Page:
Cap Barbell is back on the list, and this time, they’ve got an upgraded model. When we say upgraded, we mean that it looks bigger, though it has additional shortcomings compared to its lite version. You can’t beat this price for a full cage, but for that, there’s a few issues we’d like to address right from the get-go.
You’re going to run into an issue with the instructions. They’re a bit vague, and unless you can look at the box (or you’ve built these before) and plan to figure it out, it’s going to be a frustrating time. We recommend opening a beer when the box shows up, if this is something you plan to purchase. Assembly is a one-time thing, so don’t let that get you down in the dumps. The only other negative thing to report is that while it’s marketed for a 500 lb weight limit (and some users report that it works for this), many don’t feel comfortable putting more than 350 on it. This could be either due to their poor assembly attempts or manufacturer error.
Cap Barbell definitely comes with its issues, but it will save you space in your home office, and money in the long run. For the low budget home gym, Cap’s got you covered. If you plan on graduating to gym or outdoor exercise, Cap can get you started in the comfort of your own home, without busting your wallet wide open.
Product height: 72”
Product width: 44”
- BrandCAP Barbell
- Weight109 pounds
Value; priced under two-hundred bucks
Good for beginner to intermediate lifters for a home gym
Saves space thanks to dimensions
Weight limit states 500 lbs, though users don’t feel good going past 350 lbs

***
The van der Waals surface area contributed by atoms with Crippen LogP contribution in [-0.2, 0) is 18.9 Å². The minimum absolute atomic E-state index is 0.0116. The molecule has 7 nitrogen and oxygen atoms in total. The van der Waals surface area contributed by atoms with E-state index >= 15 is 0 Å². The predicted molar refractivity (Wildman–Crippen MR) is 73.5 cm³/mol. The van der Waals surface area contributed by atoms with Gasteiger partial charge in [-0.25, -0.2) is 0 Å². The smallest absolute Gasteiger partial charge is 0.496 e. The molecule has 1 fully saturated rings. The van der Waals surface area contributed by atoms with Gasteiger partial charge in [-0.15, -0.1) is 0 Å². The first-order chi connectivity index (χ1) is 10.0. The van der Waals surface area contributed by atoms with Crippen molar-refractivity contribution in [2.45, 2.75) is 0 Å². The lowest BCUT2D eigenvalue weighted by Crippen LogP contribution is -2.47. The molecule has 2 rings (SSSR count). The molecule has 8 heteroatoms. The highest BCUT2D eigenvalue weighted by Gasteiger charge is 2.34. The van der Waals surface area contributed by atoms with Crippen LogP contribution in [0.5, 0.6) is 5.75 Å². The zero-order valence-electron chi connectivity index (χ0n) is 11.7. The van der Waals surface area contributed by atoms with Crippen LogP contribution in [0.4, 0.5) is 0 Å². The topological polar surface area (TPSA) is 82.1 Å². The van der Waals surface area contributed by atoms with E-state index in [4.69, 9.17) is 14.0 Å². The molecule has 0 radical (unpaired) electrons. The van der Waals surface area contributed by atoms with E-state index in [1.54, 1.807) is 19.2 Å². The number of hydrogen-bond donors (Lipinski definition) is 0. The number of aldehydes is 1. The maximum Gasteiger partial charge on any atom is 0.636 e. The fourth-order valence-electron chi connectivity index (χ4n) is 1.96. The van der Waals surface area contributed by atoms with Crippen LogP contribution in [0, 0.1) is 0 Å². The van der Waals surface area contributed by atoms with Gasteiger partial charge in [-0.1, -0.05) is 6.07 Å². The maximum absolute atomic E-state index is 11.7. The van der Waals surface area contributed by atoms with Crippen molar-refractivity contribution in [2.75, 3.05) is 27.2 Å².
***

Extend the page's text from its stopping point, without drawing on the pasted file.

Marketed for easy assembly, though instructions are half-assed and vague
Last but not least, Merax swoops in to close us out. Merax Athletics Olympic Power Rack comes in a full and durable cage, crafted of solid steel and chrome, and works out to be an excellent price. An average review puts this as a high-ranking squat rack, but we go deeper than that. You don’t get enough specific information about the dimensions, apart from its height. In order to do that, you have to seriously scour the web (even their website proved to be unhelpful), which should never be a factor when purchasing one of these machines.
You get excellent support and durability, thanks to solid steel and chrome construction, which also gives you 17 variable positions to work with depending on your height. With four adjustable weight bar supports and a solid design that doesn’t try to give-out on you when you’re putting the pedal to the metal, we couldn’t be happier. Attachments have a rough time actually applying to this, so unless you buy Merax-specific additions, you’re going to encounter some issues.